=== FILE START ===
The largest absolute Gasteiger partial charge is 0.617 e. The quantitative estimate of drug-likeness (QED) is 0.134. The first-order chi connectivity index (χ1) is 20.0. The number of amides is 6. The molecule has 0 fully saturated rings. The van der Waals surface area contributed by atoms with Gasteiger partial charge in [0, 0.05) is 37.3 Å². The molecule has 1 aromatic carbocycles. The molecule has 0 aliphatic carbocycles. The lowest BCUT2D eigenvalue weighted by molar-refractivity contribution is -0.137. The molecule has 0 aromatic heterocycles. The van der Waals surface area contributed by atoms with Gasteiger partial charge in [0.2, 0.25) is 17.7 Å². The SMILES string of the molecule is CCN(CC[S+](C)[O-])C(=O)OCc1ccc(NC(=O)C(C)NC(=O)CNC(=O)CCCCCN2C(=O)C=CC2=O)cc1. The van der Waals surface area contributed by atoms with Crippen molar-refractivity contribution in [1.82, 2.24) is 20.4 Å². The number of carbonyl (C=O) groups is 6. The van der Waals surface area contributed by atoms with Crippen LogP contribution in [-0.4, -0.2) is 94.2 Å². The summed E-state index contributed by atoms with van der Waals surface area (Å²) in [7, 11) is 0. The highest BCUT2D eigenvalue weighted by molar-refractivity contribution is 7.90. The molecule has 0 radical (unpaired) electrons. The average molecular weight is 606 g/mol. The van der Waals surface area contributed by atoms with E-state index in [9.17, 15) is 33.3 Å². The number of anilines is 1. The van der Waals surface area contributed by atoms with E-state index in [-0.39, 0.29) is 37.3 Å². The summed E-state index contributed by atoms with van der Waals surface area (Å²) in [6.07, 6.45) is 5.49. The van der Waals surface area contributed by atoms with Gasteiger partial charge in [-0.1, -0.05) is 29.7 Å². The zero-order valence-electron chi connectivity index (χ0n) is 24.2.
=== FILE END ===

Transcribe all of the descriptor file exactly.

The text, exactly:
The largest absolute Gasteiger partial charge is 0.617 e. The quantitative estimate of drug-likeness (QED) is 0.134. The first-order chi connectivity index (χ1) is 20.0. The number of amides is 6. The molecule has 0 fully saturated rings. The van der Waals surface area contributed by atoms with Gasteiger partial charge in [0, 0.05) is 37.3 Å². The molecule has 1 aromatic carbocycles. The molecule has 0 aliphatic carbocycles. The lowest BCUT2D eigenvalue weighted by molar-refractivity contribution is -0.137. The molecule has 0 aromatic heterocycles. The van der Waals surface area contributed by atoms with Gasteiger partial charge in [0.2, 0.25) is 17.7 Å². The SMILES string of the molecule is CCN(CC[S+](C)[O-])C(=O)OCc1ccc(NC(=O)C(C)NC(=O)CNC(=O)CCCCCN2C(=O)C=CC2=O)cc1. The van der Waals surface area contributed by atoms with Crippen molar-refractivity contribution in [1.82, 2.24) is 20.4 Å². The number of carbonyl (C=O) groups is 6. The van der Waals surface area contributed by atoms with Crippen LogP contribution in [-0.4, -0.2) is 94.2 Å². The summed E-state index contributed by atoms with van der Waals surface area (Å²) in [7, 11) is 0. The highest BCUT2D eigenvalue weighted by molar-refractivity contribution is 7.90. The molecule has 0 radical (unpaired) electrons. The average molecular weight is 606 g/mol. The van der Waals surface area contributed by atoms with E-state index in [9.17, 15) is 33.3 Å². The number of anilines is 1. The van der Waals surface area contributed by atoms with E-state index in [-0.39, 0.29) is 37.3 Å². The summed E-state index contributed by atoms with van der Waals surface area (Å²) in [6.07, 6.45) is 5.49. The van der Waals surface area contributed by atoms with Gasteiger partial charge in [-0.1, -0.05) is 29.7 Å². The zero-order valence-electron chi connectivity index (χ0n) is 24.2.